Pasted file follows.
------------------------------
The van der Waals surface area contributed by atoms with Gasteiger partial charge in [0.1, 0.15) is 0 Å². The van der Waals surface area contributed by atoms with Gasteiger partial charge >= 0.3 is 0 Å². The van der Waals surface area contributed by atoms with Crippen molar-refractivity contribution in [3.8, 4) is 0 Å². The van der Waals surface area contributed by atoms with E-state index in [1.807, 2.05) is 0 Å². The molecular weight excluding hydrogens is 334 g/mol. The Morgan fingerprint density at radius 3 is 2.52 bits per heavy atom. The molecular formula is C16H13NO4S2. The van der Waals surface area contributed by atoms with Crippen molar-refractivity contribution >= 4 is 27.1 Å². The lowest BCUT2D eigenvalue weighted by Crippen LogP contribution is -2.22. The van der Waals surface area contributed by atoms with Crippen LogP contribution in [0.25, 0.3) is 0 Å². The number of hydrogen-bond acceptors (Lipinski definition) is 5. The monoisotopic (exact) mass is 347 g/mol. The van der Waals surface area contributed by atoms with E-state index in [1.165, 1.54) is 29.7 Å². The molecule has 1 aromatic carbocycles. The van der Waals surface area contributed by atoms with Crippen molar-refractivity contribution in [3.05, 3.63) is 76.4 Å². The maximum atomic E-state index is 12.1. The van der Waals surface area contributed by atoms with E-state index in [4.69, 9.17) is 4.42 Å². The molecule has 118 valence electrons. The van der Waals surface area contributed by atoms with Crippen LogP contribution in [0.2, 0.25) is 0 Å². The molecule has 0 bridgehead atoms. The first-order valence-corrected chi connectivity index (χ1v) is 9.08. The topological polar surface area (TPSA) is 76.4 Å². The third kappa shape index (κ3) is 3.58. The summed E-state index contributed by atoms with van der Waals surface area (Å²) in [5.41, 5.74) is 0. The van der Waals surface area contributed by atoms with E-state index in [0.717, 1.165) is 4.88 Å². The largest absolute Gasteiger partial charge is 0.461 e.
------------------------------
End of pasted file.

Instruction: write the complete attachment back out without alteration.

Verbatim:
The van der Waals surface area contributed by atoms with Gasteiger partial charge in [0.1, 0.15) is 0 Å². The van der Waals surface area contributed by atoms with Gasteiger partial charge >= 0.3 is 0 Å². The van der Waals surface area contributed by atoms with Crippen molar-refractivity contribution in [3.8, 4) is 0 Å². The van der Waals surface area contributed by atoms with E-state index in [1.807, 2.05) is 0 Å². The molecular weight excluding hydrogens is 334 g/mol. The Morgan fingerprint density at radius 3 is 2.52 bits per heavy atom. The molecular formula is C16H13NO4S2. The van der Waals surface area contributed by atoms with Crippen molar-refractivity contribution >= 4 is 27.1 Å². The lowest BCUT2D eigenvalue weighted by Crippen LogP contribution is -2.22. The van der Waals surface area contributed by atoms with Crippen LogP contribution in [0.25, 0.3) is 0 Å². The number of hydrogen-bond acceptors (Lipinski definition) is 5. The monoisotopic (exact) mass is 347 g/mol. The van der Waals surface area contributed by atoms with E-state index in [1.165, 1.54) is 29.7 Å². The molecule has 1 aromatic carbocycles. The van der Waals surface area contributed by atoms with Crippen molar-refractivity contribution in [3.05, 3.63) is 76.4 Å². The maximum atomic E-state index is 12.1. The van der Waals surface area contributed by atoms with E-state index in [4.69, 9.17) is 4.42 Å². The molecule has 118 valence electrons. The van der Waals surface area contributed by atoms with Crippen LogP contribution in [0.2, 0.25) is 0 Å². The molecule has 0 bridgehead atoms. The first-order valence-corrected chi connectivity index (χ1v) is 9.08. The topological polar surface area (TPSA) is 76.4 Å². The third kappa shape index (κ3) is 3.58. The summed E-state index contributed by atoms with van der Waals surface area (Å²) in [5.41, 5.74) is 0. The van der Waals surface area contributed by atoms with E-state index in [0.717, 1.165) is 4.88 Å². The largest absolute Gasteiger partial charge is 0.461 e.